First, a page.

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Iconic Fictional Jewish Ladies to Emulate for Purim

Iconic Fictional Jewish Ladies to Emulate for Purim

We at Jewcy take Purim very seriously— there’s our upcoming Pun-party, for example. And last year we made a list of suggested costumes (actually, most of them work for this year, too).

When considering this year’s options, we realized Today is International Women’s Day (and the Women’s General Strike). And so, here are a list of Jewish women you should portray for Purim (though anyone of any gender can rock these looks!).

Specifically, these are fictional women, because 1) Reality is too weird and surreal right now, 2) These figures are culturally iconic, and 3) Someone at that party is already going to be the Notorious R.B.G., so you might as well go a different route:

Cher Horowitz belongs at the top of this list. Do we need to explain why? As if! Good luck picking just one look, though we suggest the yellow plaid. Besides, now is her time:

It Does Not Say RSVP On The Statue of Liberty

Baby Houseman from Dirty Dancing, OF COURSE! Wear a tank top and jean shorts, or capris with a shirt tied above your navel. When in doubt, carry a watermelon. Make a male partner wear all black and generally look like Patrick Swayze. Everybody wins. Bonus points for doing the lift.

Rebecca of York (from Ivanhoe) isn’t as big of a name as some of the others on this list, but she’s A) great and B) an excuse to recycle your garb from the Renaissance Faire (if you’re the type of person to choose this costume, you already have the dress). Plus, real life icon/Jewish woman Elizabeth Taylor played her— consider it a layered reference.

Batwoman, the superhero alter-ego of Kate Kane, is both Jewish, and gay— did you know? Rock the bodysuit. She has an A+ cape:


Kitty Pryde is another Jewish superhero (her queerness isn’t canon, but boy are there some convincing think pieces), and she has the benefit of changing her costume every freaking five minutes. Your possibilities are endless. And pretty please, someone, anyone, do the costume where she wears striped thigh-highs and roller skates.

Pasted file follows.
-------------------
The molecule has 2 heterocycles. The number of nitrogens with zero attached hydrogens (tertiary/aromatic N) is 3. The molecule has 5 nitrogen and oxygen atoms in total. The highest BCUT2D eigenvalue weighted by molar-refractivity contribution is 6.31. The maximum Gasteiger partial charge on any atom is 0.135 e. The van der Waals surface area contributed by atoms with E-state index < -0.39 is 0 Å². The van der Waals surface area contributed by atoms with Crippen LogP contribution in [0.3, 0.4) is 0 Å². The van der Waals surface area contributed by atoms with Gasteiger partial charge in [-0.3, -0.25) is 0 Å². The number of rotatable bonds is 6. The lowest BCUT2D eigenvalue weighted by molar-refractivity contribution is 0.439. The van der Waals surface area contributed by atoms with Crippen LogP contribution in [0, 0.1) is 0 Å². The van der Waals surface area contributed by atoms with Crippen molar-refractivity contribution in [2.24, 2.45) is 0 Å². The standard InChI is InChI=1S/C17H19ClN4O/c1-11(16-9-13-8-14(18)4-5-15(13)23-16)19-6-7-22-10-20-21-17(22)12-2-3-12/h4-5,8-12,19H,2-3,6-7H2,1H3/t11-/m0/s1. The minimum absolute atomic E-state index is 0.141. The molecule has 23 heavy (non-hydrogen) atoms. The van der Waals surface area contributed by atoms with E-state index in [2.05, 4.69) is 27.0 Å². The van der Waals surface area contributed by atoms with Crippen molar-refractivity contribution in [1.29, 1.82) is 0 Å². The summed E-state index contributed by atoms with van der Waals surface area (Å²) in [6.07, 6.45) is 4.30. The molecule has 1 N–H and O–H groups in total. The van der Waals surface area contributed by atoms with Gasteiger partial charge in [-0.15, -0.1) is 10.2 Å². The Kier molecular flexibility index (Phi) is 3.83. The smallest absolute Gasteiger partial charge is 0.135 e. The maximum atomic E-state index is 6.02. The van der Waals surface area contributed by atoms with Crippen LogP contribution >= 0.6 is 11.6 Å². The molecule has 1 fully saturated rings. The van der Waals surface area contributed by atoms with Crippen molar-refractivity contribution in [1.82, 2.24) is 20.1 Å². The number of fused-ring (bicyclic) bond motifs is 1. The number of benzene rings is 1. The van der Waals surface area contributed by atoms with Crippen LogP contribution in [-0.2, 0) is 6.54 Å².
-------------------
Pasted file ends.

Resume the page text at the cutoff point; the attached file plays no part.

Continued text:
Once, for Purim I dressed as how Kitty Pryde would dress if she were Wolverine for Purim. Yes, really:


Willow Rosenberg is the last niche, geeky choice on the list. But she’s a great one— gay, Jewish, a literal witch. Bonus points if you’re Vampire Willow (which also works if you have dark hair rather than red).

Fran Fine. Beehive. Leopard print. Nasal impersonation that will get you kicked out of a party. Go kill it.

Rhoda Morgenstern is one of the most important Jewish women on TV— way before Rebecca Bunch or Grace Adler, and boy did she have style. Find your most 70s shirt, and tie a scarf on your head. Voilà— an homage to Valerie Harper.

We confess that this list is disappointingly white— Jewish fictional characters skew way more homogeneous than we actually are, and rare Jews of color in media tend to be male. But there is Cristina Yang from Grey’s Anatomy who’s both Asian-American and Jewish (and scrubs and a name tag make for an easy costume). And written fiction offers significantly more options, like in the fantasy world of Shira Glassman (also, bonus points because it’s super queer). It’s not as obvious a choice as Cher, but we have to build our icons somehow.

Pretty please tweet us pictures of your costume! And hurry— you only have a few days left!

Images via Wikimedia, except for the embarrassing one of the writer, via Facebook.

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